But those living in the same household as an infected person, or staying in environments such as subdivided flats, will have to undergo full quarantine.

Centre for Health Protection controller Dr Ronald Lam Man-kin said the latest risk assessment showed all residents of Parkes Building in Jordan, where the first local variant case was identified, had tested negative over their 21 days of quarantine, which ended on Friday.

Professor David Hui Shu-cheong, a government adviser on the pandemic, told a radio programme that health authorities expected quarantine facilities to run out of space quickly if residents of entire buildings had to move out. It would also cause inconvenience to people who were not close contacts of cases, he said.

“There is still an invisible transmission chain in the community, but due to social-distancing measures and the public’s awareness of hygiene, there are no signs of widespread outbreaks of the coronavirus yet in the community,” he added.

Among all the complaints about the inconvenience that quarantined people had to put up with, at least 16 Allway Gardens residents felt unwell after eating supplied meals at Penny’s Bay on Friday, Tsuen Wan district councillor Chiu Yan-loy said. The quarantine centre then apologised for the “food hygiene problem” and informed them that they would be provided with instant noodles instead of meal boxes.

A spokesman for the health department said the food vendor’s services had been suspended.

Meanwhile, the government said on Saturday that fully vaccinated parents arriving from relatively lower-risk countries might not be able to take advantage of relaxed quarantine rules announced on Friday if they were travelling with children under 16 years old, who have largely been excluded from vaccination drives around the world.

For instance, under the new rules, set to be rolled out on May 12, fully vaccinated people arriving from low-risk countries such as Australia, New Zealand and Singapore would only have to undergo seven days of hotel quarantine and another seven of self-monitoring.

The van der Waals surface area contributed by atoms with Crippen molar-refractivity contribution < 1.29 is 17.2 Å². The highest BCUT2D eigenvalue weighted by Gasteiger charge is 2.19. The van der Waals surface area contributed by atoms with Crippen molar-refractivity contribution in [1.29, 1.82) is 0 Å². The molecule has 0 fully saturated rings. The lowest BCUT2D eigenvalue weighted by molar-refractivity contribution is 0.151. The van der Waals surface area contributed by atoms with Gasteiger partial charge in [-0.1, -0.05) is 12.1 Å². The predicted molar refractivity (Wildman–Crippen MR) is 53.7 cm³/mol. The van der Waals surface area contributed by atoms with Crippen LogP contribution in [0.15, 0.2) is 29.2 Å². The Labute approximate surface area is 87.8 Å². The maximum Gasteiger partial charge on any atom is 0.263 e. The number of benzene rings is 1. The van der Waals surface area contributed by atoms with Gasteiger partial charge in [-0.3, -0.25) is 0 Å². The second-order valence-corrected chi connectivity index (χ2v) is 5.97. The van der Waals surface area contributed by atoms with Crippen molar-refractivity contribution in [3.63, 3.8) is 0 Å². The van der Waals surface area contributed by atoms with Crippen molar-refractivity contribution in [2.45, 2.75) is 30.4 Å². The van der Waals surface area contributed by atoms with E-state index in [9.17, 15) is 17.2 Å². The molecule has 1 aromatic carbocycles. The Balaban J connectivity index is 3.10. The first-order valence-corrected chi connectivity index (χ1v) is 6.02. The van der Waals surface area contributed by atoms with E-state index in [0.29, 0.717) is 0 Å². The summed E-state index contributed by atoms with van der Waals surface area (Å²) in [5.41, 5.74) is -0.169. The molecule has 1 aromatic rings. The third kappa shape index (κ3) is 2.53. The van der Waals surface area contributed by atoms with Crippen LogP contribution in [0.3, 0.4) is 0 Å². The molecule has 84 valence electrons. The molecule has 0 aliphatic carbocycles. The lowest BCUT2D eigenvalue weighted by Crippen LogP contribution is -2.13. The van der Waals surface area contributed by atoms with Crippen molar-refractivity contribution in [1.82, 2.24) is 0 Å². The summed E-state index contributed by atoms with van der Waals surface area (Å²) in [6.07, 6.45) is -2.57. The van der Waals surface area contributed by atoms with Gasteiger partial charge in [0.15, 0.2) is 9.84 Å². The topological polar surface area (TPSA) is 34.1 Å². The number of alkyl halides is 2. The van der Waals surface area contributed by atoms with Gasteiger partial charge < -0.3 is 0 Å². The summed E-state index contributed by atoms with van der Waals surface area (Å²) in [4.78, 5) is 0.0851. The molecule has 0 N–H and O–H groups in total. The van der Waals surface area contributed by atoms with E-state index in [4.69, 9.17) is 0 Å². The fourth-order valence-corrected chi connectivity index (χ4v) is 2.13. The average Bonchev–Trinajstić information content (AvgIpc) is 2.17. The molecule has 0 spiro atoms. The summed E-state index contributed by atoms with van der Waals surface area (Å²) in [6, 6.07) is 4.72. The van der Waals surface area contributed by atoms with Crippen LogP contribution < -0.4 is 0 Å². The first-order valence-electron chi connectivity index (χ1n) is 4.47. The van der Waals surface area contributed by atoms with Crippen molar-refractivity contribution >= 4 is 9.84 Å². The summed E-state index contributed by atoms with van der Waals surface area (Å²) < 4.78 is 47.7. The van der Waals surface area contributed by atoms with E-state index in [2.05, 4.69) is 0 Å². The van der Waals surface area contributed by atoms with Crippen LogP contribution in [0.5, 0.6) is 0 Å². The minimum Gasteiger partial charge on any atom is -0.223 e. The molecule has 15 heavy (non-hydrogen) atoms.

But the Food and Health Bureau said unvaccinated children from those places would still be required to undergo the full 14 days of hotel quarantine required of visitors from low-risk countries, with one of their parents or a caretaker allowed to stay with them.

Separately, authorities disclosed on Saturday that two more people had died within a week of receiving BioNTech vaccinations for the coronavirus, but noted that no clinical evidence currently indicated the deaths were caused by the vaccine.

The first case involved a 58-year-old woman who died from aortic dissection a tearing of the lining of a major blood vessel leading from the heart on Saturday. She had received her first BioNTech jab on May 1.

The second case involved a 61-year-old man who collapsed at his workplace on Friday night and died later the same day. An examination revealed he had ventricular fibrillation a kind of abnormal heart rhythm and died of a heart attack. He had received his first shot on Wednesday.

As of May 2, authorities said a total of 16 reports of deaths taking place within 14 days of vaccination had been received, however no links have been established so far between the fatalities and the shots.

As of Saturday, nearly 1.06 million people had received their first dose of a coronavirus vaccine, with almost 649,000 of those having also got their second.

So far, nearly 582,400 people have opted for BioNTech jabs, while more than 473,000 have chosen Sinovac.


Category: Hong Kong